Daryl Ilbury

Posts Tagged ‘politics’

20:20 vision…and it’s not good

In Eish!, Politics, Scoundrels on April 27, 2014 at 4:43 am
ANC moving forward

ANC election poster promises signposting actual delivery

On the much-lauded 20th anniversary of the first truly democratic elections in South Africa, there’s a lot of retrospective navel-gazing in the media mixed with modern promises and political fighting-talk ahead of the next elections on 7th May. For me this is all captured in the image on the left.

Some context: I took the picture during my daily walk to work along one of the major streets in the centre of Pretoria, South Africa’s administrative capital. It’s a snapshot of conditions of a portion of the city that’s a stone’s throw from the city hall – an ANC stronghold – and a couple of minutes drive away from the seat of national Government – The Union Buildings – also full to the rafters with senior ANC decision-makers.

At first glance you notice the rubbish strewn on the pavement. But look closer at the poster half way up the pole (you may need to double click on the image). It’s an ANC election poster showing President Jacob Zuma with the words underneath ‘Together we move South Africa forward’. The juxtaposition between promise and delivery is jarring.

What you can’t see is the litany of broken paving, missing manhole covers and indefinitely suspended road works that are repeated throughout this part of the capital, and through which the municipal, provincial and national ANC decision-makers travel regularly.

This is not an isolated case. The ANC’s election claim it has a ‘good story to tell’ of governance over the last 20 years has been found by respected fact-checking journalism organisation Africa Check to be almost entirely false. The media are also full of stories of corruption, mismanagement and abandonment of responsibility. Another, more worrying, snapshot of this is in the deterioration of the once highly-respected Chris Hani Baragwanath Hospital.

What makes all this so truly unbelievable is that it most probably won’t make a shred of difference to the people of Pretoria who are expected to return the ANC to govern the city, the province of Gauteng and the nation as a whole come 7th May.

So why is this? In brief: the typical South African doesn’t have sufficient maturity of understanding of their entire role and responsibility in the democratic process. They don’t understand that it is they who ultimately hold the Government to account, and that this responsibility requires rigorous implementation at election time.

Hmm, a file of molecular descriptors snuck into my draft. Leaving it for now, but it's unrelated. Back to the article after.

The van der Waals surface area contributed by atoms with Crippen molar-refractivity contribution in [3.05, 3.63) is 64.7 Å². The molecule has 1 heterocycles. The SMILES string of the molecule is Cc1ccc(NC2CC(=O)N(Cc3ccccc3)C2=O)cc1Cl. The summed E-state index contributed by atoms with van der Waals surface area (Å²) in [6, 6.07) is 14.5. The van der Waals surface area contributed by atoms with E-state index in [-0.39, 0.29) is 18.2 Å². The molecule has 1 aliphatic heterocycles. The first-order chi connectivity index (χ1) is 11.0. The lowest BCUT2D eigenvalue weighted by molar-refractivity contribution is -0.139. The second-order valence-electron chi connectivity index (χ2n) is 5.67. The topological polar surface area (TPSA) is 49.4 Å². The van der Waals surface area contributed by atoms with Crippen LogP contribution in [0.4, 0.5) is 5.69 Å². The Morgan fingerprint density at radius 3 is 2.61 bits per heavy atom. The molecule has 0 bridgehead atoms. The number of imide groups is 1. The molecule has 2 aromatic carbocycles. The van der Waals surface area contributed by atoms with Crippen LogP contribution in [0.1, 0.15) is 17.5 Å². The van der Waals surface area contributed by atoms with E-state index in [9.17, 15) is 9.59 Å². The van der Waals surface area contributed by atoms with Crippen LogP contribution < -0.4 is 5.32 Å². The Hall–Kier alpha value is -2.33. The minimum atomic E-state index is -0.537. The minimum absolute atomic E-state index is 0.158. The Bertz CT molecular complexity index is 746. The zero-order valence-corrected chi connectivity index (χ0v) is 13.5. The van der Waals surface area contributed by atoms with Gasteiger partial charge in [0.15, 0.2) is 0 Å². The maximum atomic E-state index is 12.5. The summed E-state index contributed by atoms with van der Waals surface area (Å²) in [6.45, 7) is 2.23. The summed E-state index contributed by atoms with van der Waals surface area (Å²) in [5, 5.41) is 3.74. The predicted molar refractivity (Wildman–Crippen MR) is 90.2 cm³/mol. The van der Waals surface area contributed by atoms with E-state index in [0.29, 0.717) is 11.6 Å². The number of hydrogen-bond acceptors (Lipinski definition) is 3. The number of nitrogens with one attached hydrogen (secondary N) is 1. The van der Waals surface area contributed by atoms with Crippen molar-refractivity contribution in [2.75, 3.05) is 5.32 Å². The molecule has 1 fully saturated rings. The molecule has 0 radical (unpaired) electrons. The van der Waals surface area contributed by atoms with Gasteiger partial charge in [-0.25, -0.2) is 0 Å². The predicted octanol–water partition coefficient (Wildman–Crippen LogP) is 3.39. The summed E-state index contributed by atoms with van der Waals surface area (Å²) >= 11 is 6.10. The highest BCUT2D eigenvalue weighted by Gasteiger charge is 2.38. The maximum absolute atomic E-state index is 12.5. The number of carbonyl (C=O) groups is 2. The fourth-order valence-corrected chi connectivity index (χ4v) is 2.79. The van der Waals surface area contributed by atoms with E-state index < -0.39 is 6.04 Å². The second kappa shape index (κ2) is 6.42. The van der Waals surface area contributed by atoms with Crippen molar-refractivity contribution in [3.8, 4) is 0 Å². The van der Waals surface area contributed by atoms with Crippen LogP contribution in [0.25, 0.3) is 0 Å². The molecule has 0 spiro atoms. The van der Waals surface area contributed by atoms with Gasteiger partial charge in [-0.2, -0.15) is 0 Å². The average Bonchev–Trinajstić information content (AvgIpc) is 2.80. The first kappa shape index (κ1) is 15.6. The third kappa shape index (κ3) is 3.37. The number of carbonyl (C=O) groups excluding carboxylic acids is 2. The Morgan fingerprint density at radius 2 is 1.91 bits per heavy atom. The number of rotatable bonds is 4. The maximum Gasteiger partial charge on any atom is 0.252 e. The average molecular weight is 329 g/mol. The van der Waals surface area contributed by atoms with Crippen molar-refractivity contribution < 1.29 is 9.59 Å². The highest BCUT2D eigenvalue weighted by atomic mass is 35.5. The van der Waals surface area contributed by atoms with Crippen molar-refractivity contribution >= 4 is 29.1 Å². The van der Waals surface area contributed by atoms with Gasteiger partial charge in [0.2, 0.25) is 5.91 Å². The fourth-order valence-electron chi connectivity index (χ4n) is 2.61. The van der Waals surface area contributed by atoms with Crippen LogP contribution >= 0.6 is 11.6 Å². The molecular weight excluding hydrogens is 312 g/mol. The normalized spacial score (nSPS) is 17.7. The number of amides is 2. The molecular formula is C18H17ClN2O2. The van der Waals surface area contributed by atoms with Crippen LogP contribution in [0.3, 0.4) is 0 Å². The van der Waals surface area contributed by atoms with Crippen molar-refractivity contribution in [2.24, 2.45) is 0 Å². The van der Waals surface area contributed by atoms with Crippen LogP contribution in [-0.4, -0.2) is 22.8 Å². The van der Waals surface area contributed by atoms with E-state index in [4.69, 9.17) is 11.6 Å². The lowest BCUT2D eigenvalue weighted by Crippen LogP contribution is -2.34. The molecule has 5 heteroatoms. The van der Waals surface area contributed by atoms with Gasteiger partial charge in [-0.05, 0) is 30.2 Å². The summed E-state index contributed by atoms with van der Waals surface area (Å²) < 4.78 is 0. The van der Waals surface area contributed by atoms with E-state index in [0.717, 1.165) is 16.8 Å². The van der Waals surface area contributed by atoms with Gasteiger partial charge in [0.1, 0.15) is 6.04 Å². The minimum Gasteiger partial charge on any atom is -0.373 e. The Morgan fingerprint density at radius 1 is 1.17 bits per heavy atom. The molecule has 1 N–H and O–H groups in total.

This is very much a reflection of the lack of critical thinking by South Africans – a result of a decades of state control during apartheid; embedded traditional cultures that demand unquestioning reverence towards leaders; and a pervasive identification with religions that provide promises of delivery – without accountability – by mythical beings.

Personally, I believe that if the people of Pretoria walk past this kind of scene every day and still vote the ANC to power on 7th May, they deserve to get screwed. Again.

Fracking – it’s not just about the economy, stupid

In Eish!, Politics, Science on September 28, 2012 at 8:19 am

Billy-Bob suspected his borehole had tapped into some methane reserves

Every so often an issue takes root in the South African national psyche that demands intense debate, at the very least some earnest navel-gazing. Invariably such an issue is political in nature, which is not surprising given the fractious intensity of our political heritage. But then occasionally, perhaps a little too infrequently, such an issue emerges from my neck of the woods – science – and sometimes, just sometimes, it opens up a wealth of opportunities for diverse research and analysis.

South Africa’s successful bid to co-host the SKA project is, unfortunately, not such an issue; the reason being is that its main focus is on astronomy; and whereas gazing back in time through the stars in the hope of discovering the origins of the universe may give astrophysicists a wonderful tingling sensation in their loins, it’s way out of the conceptual reach of most people.

But there is something else scientific that is inviting all manner of attention, a lot of it very emotional: hydraulic fracturing, or to use its more common name – fracking. For most people aware of fracking, it has two seemingly incongruent perspectives – one economical, the other environmental.

According to a Shell-sponsored Econometrix assessment, fracking in South Africa has the capacity to secure access to 485 trillion cubic feet of shale gas; create 704 000 jobs; inject billions of Rands into the national economy and completely change this country’s energy profile. Volumes of estimated data has been submitted as proof.

According to environmentalists, wide-scale fracking in the Karoo (under which most of the South African shale gas reserves are situated) will both release tonnes of toxic hydrocarbons into the air and contaminate groundwater. They have as their proof their own data, as well as some video clips of tap water bursting into flames.

However, to summarise the fracking debate as essentially an economics versus environmental divide is to miss the opportunity for a broader discourse around the myriad avenues for examination it throws up. Read the rest of this entry »